New study recommends rolling back West Gate Tunnel project


Academic researchers raise concerns about Melbourne’s $5.5 billion project

New study recommends rolling back West Gate Tunnel project
The front page of the report.

 

Victoria’s transport planning and infrastructure may have "overstated" the benefits of the West Gate Tunnel project (WGTP), a new study indicates.

West Gate Tunnel: Another Case of Tunnel Vision suggests the state government should roll back the project and instead focus on "strategic road investment in Melbourne’s inner west" through the $500 million West Gate Distributor project.

While the latter "addresses access to Port Melbourne and trucks on inner west roads", the $5.5 billion tunnel project "will not meet" three of its key objectives and only partially meet two, team behind the research states.

The report raises concerns about:

  • overreach and overstatement of project benefits
  • poor planning process and lack of overall strategy
  • lack of transparency in the market-led proposal.

The report states that the project will only "partially" meet its objective of improving freight access to the Port of Melbourne, adding that the proposed ban on trucks will only "slightly" improve community amenity and local streets in Melbourne’s inner west. 

"Increasingly large container ships will favour Webb Dock due to navigation constraints on the Yarra," the report notes.

"By 2031, Webb Dock is expected to cater to most container movements.

"While the WGTP will improve access to Swanston Dock, it does nothing to improve access to Webb Dock.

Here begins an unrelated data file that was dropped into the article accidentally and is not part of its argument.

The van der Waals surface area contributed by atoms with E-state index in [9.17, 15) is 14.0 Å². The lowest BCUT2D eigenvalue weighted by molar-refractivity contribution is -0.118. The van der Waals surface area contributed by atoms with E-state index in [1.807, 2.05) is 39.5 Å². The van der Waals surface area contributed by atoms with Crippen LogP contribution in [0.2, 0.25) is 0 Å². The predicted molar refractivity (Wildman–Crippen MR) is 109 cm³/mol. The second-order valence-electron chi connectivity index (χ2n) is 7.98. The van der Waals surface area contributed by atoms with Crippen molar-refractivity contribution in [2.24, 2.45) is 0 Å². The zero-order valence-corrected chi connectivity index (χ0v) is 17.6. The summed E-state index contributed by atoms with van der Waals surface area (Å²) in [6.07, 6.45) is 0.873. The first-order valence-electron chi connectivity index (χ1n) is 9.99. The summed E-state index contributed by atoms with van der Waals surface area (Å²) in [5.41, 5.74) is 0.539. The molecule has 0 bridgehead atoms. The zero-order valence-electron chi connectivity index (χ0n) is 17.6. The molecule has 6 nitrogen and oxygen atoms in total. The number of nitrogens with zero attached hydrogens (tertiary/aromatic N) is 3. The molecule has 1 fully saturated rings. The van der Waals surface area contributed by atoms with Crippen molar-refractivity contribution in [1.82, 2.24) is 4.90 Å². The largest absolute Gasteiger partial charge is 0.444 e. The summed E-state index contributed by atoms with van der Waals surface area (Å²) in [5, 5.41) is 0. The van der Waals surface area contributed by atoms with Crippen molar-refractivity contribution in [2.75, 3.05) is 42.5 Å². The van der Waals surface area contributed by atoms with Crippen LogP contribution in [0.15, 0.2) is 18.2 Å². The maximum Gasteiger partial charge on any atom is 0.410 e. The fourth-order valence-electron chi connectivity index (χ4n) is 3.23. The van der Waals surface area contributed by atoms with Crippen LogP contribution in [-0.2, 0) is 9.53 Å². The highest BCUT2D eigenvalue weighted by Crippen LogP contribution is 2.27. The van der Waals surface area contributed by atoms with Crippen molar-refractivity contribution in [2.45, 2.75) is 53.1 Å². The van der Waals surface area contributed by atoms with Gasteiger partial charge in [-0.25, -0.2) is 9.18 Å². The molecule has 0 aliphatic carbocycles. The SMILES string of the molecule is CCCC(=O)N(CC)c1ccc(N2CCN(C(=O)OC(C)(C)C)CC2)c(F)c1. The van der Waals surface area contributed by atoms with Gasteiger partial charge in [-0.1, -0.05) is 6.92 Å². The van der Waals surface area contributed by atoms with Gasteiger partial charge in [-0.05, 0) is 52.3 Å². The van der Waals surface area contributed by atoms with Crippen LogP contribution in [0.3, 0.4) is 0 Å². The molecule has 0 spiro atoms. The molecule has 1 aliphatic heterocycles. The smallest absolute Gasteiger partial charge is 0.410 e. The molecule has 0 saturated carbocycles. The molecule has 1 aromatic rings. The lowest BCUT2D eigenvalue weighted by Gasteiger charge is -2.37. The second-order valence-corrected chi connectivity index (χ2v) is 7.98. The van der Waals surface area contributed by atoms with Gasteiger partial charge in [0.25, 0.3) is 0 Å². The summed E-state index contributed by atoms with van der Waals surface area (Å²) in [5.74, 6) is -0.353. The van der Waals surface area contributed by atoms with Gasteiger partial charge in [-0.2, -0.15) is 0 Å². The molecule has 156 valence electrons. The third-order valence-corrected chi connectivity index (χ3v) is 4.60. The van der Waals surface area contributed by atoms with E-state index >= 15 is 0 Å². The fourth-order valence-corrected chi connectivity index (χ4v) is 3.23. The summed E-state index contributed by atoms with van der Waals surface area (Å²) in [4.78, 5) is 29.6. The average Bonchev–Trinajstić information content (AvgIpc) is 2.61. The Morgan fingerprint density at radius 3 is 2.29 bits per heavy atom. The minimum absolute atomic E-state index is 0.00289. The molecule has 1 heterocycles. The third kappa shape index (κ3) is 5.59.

"Furthermore, the improvement in access to Swanson Dock is of a similar order to that which could be achieved from the original WGD.

"Because the WGTP fails to improve freight access to Webb Dock, it is only a partial solution to the problem of improving freight access to the Port of Melbourne and to greater Melbourne."

The report suggests the tunnel project will not be able to improve transport capacity on Melbourne’s M1 corridor or reduce reliance on the West Gate Bridge.

The project could "worsen" road congestion on local streets in Fishermans Bend, Port Melbourne and South Melbourne, it states.

"The project’s massive $5.5 billion budget will severely limit options available to future governments to create better public transport, and to meet demands for investment in health, education and regional development," co-author Dr Ian Woodcock notes.

Meanwhile, co-author Dr Crystal Legacy recommends the development of the 2014 West Gate Distributor project instead of WGTP.

"For too long, Victoria’s transport planning and infrastructure investment has occurred in a policy and planning vacuum," Legacy states.

"We therefore call on Parliament – and all sides of politics – to support urgent action for the preparation of an integrated Victorian Transport Plan, as required by the Transport Integration Act 2010.

"This can be done through transparent, strategic and vision-led infrastructure planning, based on an appropriate evidence-based assessment process."

The report, a joint publication by the RMIT University and the University of Melbourne, has been prepared by six leading planning academics including: RMIT Centre for Urban Research’s Dr Ian Woodcock, Xi’an Jiaotong Liverpool University’s Dr Sophie Sturup, University of Melbourne’s Dr John Stone, University of Melbourne’s Nathan Pittman, University of Melbourne’s Dr Crystal Legacy, and RMIT Centre for Urban Research’s Professor Jago Dodson.

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